After graduating, many young people meander around looking for employment, having very little knowledge of the world outside university. This often leaves them scared, confused, and ill prepared for the journey ahead.
For some young people, they will receive first hand advice from friends, family, and those within the profession. However, most will take multiple approaches, often making sporadic and uninformed decisions to get closer to securing permanent employment. I personally believe that young people need more support and guidance to help them make the right decisions.
Though there is no right or wrong way of building a successful career within your chosen profession, young people should consider the following advice to help them in their journey in building a stronger foundation at the beginning of their career.
You should always research employers before applying. Nowadays, most employers offer a lot more than APC training and a competitive salary. Some employers may offer international opportunities, exchange programmes, emerging talent/development programmes, corporate social responsibility opportunities, client exposure etc. Align your career aspirations to the opportunities rather than the salary, as the opportunity will pay dividends in the long run. This will also benefit you when tailoring your application.
Make sure you understand the company’s values and long-term business strategy in order to align them with your personal career goals. This will often provide a clearer structure to your Personal Development Reviews (PDR’s). Young people are sometimes unaware of what the company is trying to achieve, and so find it difficult to find any real purpose and fulfilment in their desired role. I believe this is why some employees may leave a firm. Moreover, if you believe in your company’s strategy you will be more entitled to create targets that align both with your personal beliefs and the long-term aspirations of the company.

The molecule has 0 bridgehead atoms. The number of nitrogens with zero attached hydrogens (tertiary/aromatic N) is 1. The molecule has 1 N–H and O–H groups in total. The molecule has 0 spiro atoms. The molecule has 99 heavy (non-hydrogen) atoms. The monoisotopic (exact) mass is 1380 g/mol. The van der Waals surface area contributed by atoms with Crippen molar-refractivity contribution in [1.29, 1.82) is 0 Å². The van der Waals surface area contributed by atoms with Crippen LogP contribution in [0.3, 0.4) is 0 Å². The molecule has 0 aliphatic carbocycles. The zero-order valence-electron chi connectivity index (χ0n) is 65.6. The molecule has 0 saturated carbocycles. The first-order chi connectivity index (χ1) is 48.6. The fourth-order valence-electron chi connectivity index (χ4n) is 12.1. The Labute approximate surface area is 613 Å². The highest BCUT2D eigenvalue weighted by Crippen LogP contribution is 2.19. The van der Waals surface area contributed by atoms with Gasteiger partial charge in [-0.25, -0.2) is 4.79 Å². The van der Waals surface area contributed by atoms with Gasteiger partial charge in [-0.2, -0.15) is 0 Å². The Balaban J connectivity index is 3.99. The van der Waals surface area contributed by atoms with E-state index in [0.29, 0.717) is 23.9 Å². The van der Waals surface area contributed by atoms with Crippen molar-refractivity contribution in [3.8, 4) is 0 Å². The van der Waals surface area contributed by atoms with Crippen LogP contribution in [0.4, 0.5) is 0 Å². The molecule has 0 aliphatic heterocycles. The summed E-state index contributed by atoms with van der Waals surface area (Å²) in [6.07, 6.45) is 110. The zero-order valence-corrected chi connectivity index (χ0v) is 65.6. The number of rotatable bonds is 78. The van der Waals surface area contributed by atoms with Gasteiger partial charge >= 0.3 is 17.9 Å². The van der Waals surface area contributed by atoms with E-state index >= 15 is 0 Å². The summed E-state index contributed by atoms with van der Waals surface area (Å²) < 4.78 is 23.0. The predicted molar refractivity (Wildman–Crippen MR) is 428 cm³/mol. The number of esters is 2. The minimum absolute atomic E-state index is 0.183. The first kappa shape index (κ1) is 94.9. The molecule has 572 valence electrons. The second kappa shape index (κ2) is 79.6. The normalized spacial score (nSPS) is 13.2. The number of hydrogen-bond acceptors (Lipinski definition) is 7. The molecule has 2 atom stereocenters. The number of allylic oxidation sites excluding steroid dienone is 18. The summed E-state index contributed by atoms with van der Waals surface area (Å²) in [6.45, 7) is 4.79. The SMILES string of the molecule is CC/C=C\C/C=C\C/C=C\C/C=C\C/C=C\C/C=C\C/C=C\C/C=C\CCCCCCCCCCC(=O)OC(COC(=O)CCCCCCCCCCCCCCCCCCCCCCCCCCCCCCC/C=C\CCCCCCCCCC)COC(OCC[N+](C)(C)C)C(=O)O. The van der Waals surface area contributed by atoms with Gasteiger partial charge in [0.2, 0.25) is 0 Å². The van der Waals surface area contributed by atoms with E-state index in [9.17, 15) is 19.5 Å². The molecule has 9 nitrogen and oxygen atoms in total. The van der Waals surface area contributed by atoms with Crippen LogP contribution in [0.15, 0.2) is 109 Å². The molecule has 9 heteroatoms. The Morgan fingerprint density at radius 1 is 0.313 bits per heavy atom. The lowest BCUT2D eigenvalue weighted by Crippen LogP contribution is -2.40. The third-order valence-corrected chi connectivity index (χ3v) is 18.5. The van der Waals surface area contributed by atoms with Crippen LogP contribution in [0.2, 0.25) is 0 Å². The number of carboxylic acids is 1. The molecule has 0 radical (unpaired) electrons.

Although salary and monetary benefits shouldn’t be the driving factor for choosing a role, young people should fully understand what the employer is offering. Conduct some research on the employer’s benefits package before making a decision. You can use publications offered by recruiters and employer rating websites to evaluate this. Consider the full value of what you’re getting. For instance, a company that offers a lower salary but includes a large training budget may work out better for you in the long run.
Candidates should consider conducting research on the individuals employed by the company. A company’s brand and reputation is often reflected upon the quality of their people – this is very important. LinkedIn provides a great platform to understand the people who work at a given company as well as allowing you to see what people who have worked there have gone on to do.
Look at industry rankings to see how that firm compares to other firms within and outside of the industry. Although some of these rankings may compare organisations at a very high level, they do provide some useful comparisons to help you make a decision should you be split between roles.
One way I believe graduates should consider evaluating employers is through their social media footprint and overall influence online. I often find that those employers with frequent social media use have a better connection and relation with Generations Y and Z. I also believe that employers more active on social media better position themselves to attract the best young talent. It also provides another avenue to evaluate the company’s brand and see how they interact with the public.
Shyam Visavadia, Graduate Surveyors